UN Special Rapporteur on torture Nils Melzer has said that on the 31st of May he gave video interviews with both Sky News and the BBC on his findings that WikiLeaks founder Julian Assange is the victim of psychological torture. As of this writing, footage of those interviews is nowhere to be found.
In response to a smear by virulent empire propagandist Idrees Ahmad about his conducting an interview with RT, Melzer tweeted that he has given interviews to both Sky News and BBC World, but that they seem not to have been aired.
"So the UN rapporteur actually appeared on the Kremlin's premier propaganda network—yes, the propaganda network of the state that shoots journalists in the face—to discuss Julian Assange's 'torture'," tweeted Ahmad, pretending to be under the illusion that UN experts are meant to remain exclusively loyal to a specific group of nations.
"For the record: On 31 May, I have also given similar exclusive TV interviews to both Sky News and BBC World on Julian Assange, but it seems they decided not to broadcast them," Melzer responded.
Indeed, there is as of this writing no video footage to be found anywhere of Melzer's interviews with either of these outlets. If you search for online video footage of Nils Melzer conducting interviews on this subject, you'll find videos from RT and Ruptly, you'll find his excellent interview on Democracy Now which we discussed recently, but you won't find videos from BBC World or Sky News, nor any record of any video interviews ever having been aired.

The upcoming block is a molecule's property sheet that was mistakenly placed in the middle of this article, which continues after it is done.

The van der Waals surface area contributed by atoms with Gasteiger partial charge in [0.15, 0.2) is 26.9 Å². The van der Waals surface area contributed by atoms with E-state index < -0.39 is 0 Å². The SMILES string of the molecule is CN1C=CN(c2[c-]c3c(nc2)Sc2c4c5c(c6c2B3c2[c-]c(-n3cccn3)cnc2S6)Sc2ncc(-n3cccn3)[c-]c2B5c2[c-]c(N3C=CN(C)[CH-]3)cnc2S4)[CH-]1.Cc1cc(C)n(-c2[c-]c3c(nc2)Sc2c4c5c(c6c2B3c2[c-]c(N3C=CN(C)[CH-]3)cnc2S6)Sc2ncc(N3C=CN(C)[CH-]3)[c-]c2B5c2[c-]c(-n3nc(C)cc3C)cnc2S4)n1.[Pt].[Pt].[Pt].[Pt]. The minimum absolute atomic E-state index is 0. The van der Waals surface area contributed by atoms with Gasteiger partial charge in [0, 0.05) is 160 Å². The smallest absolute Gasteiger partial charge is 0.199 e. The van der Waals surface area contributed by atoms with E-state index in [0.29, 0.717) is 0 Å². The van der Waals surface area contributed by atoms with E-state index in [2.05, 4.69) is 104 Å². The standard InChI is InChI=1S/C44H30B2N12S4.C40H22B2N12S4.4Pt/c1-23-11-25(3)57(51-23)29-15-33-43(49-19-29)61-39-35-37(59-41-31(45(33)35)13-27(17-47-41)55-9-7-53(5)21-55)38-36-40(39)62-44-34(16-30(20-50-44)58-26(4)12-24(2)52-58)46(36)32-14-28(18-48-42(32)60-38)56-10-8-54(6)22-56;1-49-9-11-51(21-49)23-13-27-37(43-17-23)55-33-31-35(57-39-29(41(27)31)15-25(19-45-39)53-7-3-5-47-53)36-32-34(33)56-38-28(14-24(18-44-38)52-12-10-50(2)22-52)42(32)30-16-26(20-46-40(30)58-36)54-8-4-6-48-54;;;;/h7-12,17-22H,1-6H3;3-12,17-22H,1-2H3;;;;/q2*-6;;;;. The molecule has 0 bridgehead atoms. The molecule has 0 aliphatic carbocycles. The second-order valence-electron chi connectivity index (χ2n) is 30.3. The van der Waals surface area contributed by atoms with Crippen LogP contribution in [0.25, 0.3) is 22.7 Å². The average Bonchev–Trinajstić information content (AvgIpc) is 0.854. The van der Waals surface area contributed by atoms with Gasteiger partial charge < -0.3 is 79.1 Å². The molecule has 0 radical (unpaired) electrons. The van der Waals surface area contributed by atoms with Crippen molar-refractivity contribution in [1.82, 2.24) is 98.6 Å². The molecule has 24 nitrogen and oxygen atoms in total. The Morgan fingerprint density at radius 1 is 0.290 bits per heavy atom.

So appears that these interviews were never aired at all, or, if they were aired, have had any record of them hidden from easy online visibility. In any case, this is a big deal. The BBC published one print article that contains a few small excerpts from a discussion with Melzer, but in terms of impact and quantity of information this comes nowhere close to a televised interview and online video footage.
The idea that anyone from the UN should only be giving interviews to western media outlets is of course ridiculous, and it's made even more ridiculous by the fact that Melzer has been wide open to speaking with any platform that's willing to circulate his findings, including my own.
"I stand ready to respond to uncomfortable questions, but then media must also stand ready to publish uncomfortable truths," Melzer told me via Twitter when asked about the missing footage. He said the interviews were conducted with BBC World and Sky News via Skype, and lasted about five minutes each.